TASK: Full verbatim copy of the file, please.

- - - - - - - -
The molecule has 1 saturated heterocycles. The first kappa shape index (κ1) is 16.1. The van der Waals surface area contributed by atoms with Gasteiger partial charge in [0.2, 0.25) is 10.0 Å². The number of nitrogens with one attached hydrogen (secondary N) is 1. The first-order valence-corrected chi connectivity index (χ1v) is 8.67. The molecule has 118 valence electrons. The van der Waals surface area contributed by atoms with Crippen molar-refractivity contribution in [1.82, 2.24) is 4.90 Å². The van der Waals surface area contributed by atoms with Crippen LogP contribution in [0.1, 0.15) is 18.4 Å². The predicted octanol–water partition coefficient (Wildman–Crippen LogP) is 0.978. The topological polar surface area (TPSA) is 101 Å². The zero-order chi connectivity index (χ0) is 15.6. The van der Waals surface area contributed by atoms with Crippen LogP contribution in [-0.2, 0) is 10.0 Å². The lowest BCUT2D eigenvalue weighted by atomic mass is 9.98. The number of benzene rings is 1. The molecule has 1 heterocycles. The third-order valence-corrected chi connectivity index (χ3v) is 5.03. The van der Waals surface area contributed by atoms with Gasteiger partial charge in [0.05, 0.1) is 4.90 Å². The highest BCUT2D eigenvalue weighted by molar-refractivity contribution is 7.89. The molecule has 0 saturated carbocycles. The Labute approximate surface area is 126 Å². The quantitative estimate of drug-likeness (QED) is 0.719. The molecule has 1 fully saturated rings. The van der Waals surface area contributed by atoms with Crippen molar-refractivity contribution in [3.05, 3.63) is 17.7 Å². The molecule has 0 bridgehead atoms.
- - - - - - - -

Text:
The molecule has 1 saturated heterocycles. The first kappa shape index (κ1) is 16.1. The van der Waals surface area contributed by atoms with Gasteiger partial charge in [0.2, 0.25) is 10.0 Å². The number of nitrogens with one attached hydrogen (secondary N) is 1. The first-order valence-corrected chi connectivity index (χ1v) is 8.67. The molecule has 118 valence electrons. The van der Waals surface area contributed by atoms with Crippen molar-refractivity contribution in [1.82, 2.24) is 4.90 Å². The van der Waals surface area contributed by atoms with Crippen LogP contribution in [0.1, 0.15) is 18.4 Å². The predicted octanol–water partition coefficient (Wildman–Crippen LogP) is 0.978. The topological polar surface area (TPSA) is 101 Å². The zero-order chi connectivity index (χ0) is 15.6. The van der Waals surface area contributed by atoms with Crippen LogP contribution in [-0.2, 0) is 10.0 Å². The lowest BCUT2D eigenvalue weighted by atomic mass is 9.98. The number of benzene rings is 1. The molecule has 1 heterocycles. The third-order valence-corrected chi connectivity index (χ3v) is 5.03. The van der Waals surface area contributed by atoms with Gasteiger partial charge in [0.05, 0.1) is 4.90 Å². The highest BCUT2D eigenvalue weighted by molar-refractivity contribution is 7.89. The molecule has 0 saturated carbocycles. The Labute approximate surface area is 126 Å². The quantitative estimate of drug-likeness (QED) is 0.719. The molecule has 1 fully saturated rings. The van der Waals surface area contributed by atoms with Crippen molar-refractivity contribution in [3.05, 3.63) is 17.7 Å². The molecule has 0 bridgehead atoms.